Tuesday, July 05, 2005
Quote of the Washington Post :
"When Christian Ganczarski, a German convert to Islam,
boarded an Air France flight from Riyadh on June 3,
2003, he knew only that the Saudi government had put him
under house arrest for an expired pilgrim visa and had
given his family one-way tickets back to Germany, with a
change of planes in Paris.
He had no idea that he was being secretly escorted by an
undercover officer sitting behind him, or that a senior
CIA officer was waiting at the end of the jet-way as
French authorities gently separated him from his family
and swept Ganczarski into French custody, where he
remains today on suspicion of associating with
Ganczarski is among the most important European al Qaeda
figures alive, according to U.S. and French law
enforcement and intelligence officials. The operation
that ensnared him was put together at a top secret
center in Paris, code-named Alliance Base, that was set
up by the CIA and French intelligence services in 2002,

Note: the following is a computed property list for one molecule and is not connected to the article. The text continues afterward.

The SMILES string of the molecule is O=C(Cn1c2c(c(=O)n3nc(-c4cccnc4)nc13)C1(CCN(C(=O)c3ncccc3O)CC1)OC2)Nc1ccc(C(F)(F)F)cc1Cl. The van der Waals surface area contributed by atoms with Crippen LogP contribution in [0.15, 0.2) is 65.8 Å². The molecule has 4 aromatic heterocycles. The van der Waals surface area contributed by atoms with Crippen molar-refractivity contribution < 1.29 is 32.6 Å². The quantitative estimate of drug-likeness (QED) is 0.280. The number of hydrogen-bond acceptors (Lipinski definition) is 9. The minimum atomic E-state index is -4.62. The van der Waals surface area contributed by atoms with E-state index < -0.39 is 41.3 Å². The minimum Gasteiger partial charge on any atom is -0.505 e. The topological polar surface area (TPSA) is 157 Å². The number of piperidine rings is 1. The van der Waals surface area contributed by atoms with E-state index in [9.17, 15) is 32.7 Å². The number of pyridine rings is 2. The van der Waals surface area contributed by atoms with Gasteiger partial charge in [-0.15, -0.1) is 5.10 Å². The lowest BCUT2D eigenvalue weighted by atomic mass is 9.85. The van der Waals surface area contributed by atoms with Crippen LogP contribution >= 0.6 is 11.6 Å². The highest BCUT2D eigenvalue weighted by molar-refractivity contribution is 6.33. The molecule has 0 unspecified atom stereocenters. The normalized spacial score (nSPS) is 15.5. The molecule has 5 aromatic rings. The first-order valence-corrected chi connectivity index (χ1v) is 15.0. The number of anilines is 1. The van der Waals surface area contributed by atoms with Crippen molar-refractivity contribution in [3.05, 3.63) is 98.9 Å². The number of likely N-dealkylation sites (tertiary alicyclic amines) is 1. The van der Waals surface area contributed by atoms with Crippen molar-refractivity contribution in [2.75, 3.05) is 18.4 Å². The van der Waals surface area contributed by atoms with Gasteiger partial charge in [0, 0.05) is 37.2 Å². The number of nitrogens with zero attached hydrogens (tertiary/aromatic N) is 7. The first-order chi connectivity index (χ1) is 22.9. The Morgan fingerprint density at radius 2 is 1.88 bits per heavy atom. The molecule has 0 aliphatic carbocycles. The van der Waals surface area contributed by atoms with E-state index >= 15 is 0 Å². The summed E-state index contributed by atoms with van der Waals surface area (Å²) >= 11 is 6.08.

according to U.S. and European intelligence sources.
Its existence has not been previously disclosed.
Funded largely by the CIA's Counter-terrorist Center,
Alliance Base analyzes the transnational movement of
terrorist suspects and develops operations to catch or
spy on them.
Alliance Base demonstrates how most counter-terrorism
operations actually take place: through secretive
alliances between the CIA and other countries'
intelligence services. This is not the work of large
army formations, or even small special forces teams, but
of handfuls of U.S. intelligence case officers working
with handfuls of foreign operatives, often in tentative
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